They remind you not to fuss too much about color combinations in your garden, because Mother Nature sure doesn't.

They remind you that short-term fragility and long-term toughness can go hand in hand.  The flowers will be gone in another few days.  I will forget about them soon after, and the bulbs won't get any water or fertilizer or special attention.

And they'll be back next year with an October surprise.
* I've never actually known this.**
** That I recall.

Thursday, October 18, 2012

"The Clock Stopped Long Ago"

or Sandia Park, New Mexico

The sandstone glowed in late afternoon sun.  A raven called as it passed overhead, a deep, throaty croak that rang briefly before melting away.  Its wings beat with audible effort—not the quick flutter of the Oregon juncos and scrub jays darting between junipers, but a good, sturdy flap as it pulled against the air.  That, too, melted into nothing.

The afternoon leaned against a vast backdrop of silence.  Small sounds leapt out, like grasshoppers from a meadow, without disturbing the silence at all.

Away from Albuquerque's urban junkyard of a soundscape, on still days in the piñon and juniper deserts of the lower Sandias, white noise disappears.  Not just from cars and airplanes and swamp coolers and power tools, but from nature, too.  No constant, companionable sounds fill the space around you:  no mountain brooks gurgling and splashing, no clattering leaves in aspen trees or big-tooth maples, no grasses thick enough to rustle.  Silence surrounds you like sandstone, shaped only by the sweeping wind.  The coyotes, howling at sunset or in the chill dark before dawn, make little pinpricks of sound, like stars glimmering one at a time in the enormity of space.

Doesn't the rock look like a coyote?

I found myself pondering the middle layer of experience between the very small and the very large—the shady-tree-and-gurgling-brook level of experience—during a few days' stay at a casita in Sandia Park last week.  Ansel Adams said of New Mexico,
"It is all very beautiful and magical here, a quality which cannot be described.  You have to live it and breathe it, let the sun bake you into it.  The skies and the land are so enormous, and the details so precise and exquisite that wherever you go you are isolated in the world between the micro and the macro, where everything segues under you and over you and the clock stopped long ago."*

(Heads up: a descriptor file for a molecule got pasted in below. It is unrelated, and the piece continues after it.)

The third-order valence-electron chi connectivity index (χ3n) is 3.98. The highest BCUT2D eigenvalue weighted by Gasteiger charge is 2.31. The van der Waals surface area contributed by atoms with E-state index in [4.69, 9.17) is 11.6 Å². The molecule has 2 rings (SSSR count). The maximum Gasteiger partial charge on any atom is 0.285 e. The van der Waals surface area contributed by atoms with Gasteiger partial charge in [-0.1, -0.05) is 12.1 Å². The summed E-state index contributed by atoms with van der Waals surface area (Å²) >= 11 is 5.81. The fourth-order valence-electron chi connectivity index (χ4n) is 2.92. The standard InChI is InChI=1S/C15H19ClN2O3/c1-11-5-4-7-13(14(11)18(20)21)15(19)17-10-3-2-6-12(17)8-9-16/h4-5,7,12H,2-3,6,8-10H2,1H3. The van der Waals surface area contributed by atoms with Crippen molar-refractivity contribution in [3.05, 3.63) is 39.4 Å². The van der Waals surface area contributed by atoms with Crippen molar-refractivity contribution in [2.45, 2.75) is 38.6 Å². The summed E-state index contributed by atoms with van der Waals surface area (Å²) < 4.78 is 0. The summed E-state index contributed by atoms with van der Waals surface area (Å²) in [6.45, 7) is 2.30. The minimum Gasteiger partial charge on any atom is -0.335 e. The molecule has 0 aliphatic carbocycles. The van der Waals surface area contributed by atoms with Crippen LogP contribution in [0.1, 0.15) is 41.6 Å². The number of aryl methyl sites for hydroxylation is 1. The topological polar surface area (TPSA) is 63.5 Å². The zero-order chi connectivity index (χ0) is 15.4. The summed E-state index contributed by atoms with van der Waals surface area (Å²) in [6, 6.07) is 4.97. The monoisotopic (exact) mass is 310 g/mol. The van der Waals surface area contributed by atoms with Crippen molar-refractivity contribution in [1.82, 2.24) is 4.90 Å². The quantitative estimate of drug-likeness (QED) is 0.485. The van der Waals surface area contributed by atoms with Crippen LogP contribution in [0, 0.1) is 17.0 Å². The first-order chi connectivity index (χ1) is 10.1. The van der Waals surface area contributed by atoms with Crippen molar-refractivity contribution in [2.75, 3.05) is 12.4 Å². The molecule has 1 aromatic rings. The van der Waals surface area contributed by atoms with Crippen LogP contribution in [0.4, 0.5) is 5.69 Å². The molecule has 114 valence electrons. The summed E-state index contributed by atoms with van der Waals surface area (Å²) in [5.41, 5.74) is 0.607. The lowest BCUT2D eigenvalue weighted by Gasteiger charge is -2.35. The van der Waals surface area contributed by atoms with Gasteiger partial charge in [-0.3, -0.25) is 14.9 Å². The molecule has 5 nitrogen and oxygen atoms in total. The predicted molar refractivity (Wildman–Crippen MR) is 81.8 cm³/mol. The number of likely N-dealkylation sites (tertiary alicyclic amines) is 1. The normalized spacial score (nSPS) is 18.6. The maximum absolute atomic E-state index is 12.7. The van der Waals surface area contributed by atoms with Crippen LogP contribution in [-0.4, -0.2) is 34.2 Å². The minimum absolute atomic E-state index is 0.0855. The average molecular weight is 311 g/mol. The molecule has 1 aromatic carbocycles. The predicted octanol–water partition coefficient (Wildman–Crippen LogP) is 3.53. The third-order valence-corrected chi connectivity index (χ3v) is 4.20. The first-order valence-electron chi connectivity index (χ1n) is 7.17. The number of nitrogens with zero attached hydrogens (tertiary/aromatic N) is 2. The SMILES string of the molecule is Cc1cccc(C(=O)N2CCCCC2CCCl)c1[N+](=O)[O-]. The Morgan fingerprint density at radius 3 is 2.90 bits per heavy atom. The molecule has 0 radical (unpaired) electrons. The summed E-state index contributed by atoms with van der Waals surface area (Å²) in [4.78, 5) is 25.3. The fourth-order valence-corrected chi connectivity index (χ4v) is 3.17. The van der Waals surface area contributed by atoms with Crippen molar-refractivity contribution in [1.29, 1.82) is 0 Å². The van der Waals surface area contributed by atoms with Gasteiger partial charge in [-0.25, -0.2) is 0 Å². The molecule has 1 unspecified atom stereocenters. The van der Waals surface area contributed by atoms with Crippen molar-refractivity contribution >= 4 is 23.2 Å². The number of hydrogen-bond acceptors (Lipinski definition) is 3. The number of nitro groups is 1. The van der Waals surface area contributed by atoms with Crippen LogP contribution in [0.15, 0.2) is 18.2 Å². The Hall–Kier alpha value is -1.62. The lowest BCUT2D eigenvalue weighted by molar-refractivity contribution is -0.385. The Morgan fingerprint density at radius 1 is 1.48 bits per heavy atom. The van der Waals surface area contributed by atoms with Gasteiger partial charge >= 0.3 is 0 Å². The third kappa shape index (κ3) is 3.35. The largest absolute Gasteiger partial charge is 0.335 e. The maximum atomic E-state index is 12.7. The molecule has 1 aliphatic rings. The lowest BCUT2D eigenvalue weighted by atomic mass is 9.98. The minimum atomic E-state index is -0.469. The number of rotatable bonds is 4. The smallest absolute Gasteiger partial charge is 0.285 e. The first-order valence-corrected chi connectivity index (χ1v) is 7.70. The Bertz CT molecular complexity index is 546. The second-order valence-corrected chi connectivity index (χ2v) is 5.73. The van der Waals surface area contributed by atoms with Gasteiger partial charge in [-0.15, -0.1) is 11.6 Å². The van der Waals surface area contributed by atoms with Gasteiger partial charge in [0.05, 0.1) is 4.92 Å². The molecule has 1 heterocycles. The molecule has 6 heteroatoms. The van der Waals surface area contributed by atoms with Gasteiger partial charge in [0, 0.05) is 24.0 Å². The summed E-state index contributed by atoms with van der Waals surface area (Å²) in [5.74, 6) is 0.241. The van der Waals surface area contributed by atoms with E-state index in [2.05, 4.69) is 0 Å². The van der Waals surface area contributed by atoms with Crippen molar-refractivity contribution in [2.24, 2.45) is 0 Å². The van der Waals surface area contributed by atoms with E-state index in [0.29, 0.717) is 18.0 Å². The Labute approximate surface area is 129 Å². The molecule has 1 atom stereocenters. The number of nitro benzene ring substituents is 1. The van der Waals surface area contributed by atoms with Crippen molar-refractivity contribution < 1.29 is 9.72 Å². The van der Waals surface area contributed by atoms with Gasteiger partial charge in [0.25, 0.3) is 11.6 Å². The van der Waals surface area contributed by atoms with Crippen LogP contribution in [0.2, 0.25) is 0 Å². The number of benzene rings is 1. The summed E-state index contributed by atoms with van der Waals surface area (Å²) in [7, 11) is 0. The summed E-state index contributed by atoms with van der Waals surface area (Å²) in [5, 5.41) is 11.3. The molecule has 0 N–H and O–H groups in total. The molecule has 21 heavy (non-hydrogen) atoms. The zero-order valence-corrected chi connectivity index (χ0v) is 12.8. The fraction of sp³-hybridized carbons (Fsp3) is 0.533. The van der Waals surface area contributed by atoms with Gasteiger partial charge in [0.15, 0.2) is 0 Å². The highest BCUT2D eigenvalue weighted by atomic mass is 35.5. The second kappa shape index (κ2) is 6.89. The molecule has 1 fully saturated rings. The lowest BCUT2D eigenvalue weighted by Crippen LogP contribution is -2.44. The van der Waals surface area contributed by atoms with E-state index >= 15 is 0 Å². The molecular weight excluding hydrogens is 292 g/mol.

The micro and the macro.


The view from that particular bit of sandstone

To say that New Mexico is a place of extremes is certainly true, but maybe not quite enough.  It's more that the stuff that ordinarily lies between extremes, the broad stretch of middle ground where humans tend to look for ease and comfort, is absent.  I can think of many places of spectacular grandeur—the Colorado Rockies, the Grand Tetons, Idaho's Sawtooth Mountains—where you are dwarfed and awed by the magnificence around you.  You have companions in dwarfishness, though.  The forest trees may tower over you, the lakes may be deep and cold, the elk may bugle hauntingly out of a chilly late-summer night; but they are all still somehow on a human scale, comprehensible, embraceable.

Here, though, you feel like the odd one out.  You may be dwarfed by the whole of the landscape, but you are taller than most of the things that grow on it—when anything grows on it at all.

You are like Alice in Wonderland, if she'd been caught between the Eat Me and Drink Me phases, a little too large, or much too small for your surroundings.  You're isolated between the enormous

and the exquisite,

 in awe of both, but not belonging to either.  You feel vulnerable

in an exhilarating way,

and after a long, glorious day of vulnerable exhilaration you are grateful to the junipers, with their soft, shaggy bark,

and to the piñons, with their fair to middling size, for bringing things back (somewhat) to scale.

You know it isn't really a timeless place.  The clock keeps ticking; the modern world does intrude.

Poised as you are, though, between pointillistic details

and wide expanses,

in that deep quiet, you find balance, and a peace that does seem timeless.

And you wish with all your heart, that for a few more days, time really could just stand still.

*Quoted in New Mexico. A Guide for the Eyes, by Elisa Parhad.